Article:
Don’t Count Your Chickens Before They Hatch: How Not To Jump The Gun On Investments

Don't Count Your Chickens Before They Hatch: How Not To Jump The Gun On Investments

Investing in the stock market is both exciting and potentially very rewarding. It remains the greatest way for the average person to see a return on their money. Still, there are pitfalls that come with investing that everyone should be aware of. Knowing about the mistakes that are commonly made by other investors can help a person avoid making those same errors.

Past Performance Does Not Guarantee Future Results has a whole article on this subject alone. It is a phrase that investment gurus and mutual fund managers use all the time. It is meant to both convey something that is true, and also protect the user from legal implications of misunderstandings.

The short and sweet of what this means is that one should not rely on what an investment has done in the past to try to figure out what it might do in the future. They may want to look at those previous numbers, but they ought not use them to figure out how much return they expect on their investments going forward. It is simply a false indicator that will leave them angry more often than happy.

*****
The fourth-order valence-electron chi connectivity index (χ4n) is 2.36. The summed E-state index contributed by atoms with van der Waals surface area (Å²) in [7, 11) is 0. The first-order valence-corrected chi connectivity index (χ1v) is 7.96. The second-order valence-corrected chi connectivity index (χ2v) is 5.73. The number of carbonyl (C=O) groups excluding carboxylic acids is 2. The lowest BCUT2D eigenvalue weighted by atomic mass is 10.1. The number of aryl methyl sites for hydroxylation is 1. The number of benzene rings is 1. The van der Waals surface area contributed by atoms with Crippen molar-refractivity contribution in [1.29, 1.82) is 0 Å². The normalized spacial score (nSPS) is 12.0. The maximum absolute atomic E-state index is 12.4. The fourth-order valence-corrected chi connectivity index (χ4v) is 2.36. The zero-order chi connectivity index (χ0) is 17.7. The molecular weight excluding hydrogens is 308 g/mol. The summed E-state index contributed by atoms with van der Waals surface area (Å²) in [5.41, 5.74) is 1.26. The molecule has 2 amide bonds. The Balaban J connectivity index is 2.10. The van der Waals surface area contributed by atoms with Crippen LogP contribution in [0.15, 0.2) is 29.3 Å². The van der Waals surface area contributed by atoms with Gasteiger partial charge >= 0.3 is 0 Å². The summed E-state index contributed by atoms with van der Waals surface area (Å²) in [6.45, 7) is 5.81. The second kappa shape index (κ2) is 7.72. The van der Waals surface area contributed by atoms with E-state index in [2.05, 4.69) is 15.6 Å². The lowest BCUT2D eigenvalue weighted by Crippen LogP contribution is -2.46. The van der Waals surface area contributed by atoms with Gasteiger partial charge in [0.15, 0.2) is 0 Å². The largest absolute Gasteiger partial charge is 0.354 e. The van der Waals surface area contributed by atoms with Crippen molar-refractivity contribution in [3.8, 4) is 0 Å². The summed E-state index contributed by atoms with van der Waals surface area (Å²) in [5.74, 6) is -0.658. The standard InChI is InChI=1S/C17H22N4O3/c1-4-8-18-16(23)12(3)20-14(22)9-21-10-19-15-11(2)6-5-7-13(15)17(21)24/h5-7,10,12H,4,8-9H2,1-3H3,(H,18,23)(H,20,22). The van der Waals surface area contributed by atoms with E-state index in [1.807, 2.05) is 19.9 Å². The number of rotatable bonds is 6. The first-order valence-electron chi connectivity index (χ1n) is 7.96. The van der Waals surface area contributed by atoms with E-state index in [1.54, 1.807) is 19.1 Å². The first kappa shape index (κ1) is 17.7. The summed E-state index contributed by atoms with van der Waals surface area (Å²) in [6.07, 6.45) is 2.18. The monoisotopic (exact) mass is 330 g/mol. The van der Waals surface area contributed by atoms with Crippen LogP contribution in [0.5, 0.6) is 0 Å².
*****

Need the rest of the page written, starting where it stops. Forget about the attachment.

Take A Conservative Approach

To avoid getting overly excited and optimistic about investment returns, consider taking a conservative approach in your estimations. If the expected earnings per share (EPS) number for the next year is $1.25 per share, assume that it will be something lower like $1.10 per share. At $1.10 per share in earnings would you still want to purchase the stock? If the answer is yes, then you might have something worth actually buying.

In that example, the stock may actually hit or exceed its earnings target. If it does so and you were only expecting earnings of $1.10 per share, then you will be over the moon with how well the investment has done. However, if it does under-perform and only reaches $1.10 per share in earnings, then at least you were already prepared for that reality.

There Will Be Good Years and Bad Years

The stock market always moves up and down. Keeping realistic expectations in your mind means preparing for the downs just as much as the ups. It is entirely possible that you could have a bad year this year only to be followed by a better one in the future. Remember that always, and prepare yourself mentally for the challenging times as well as the good times.


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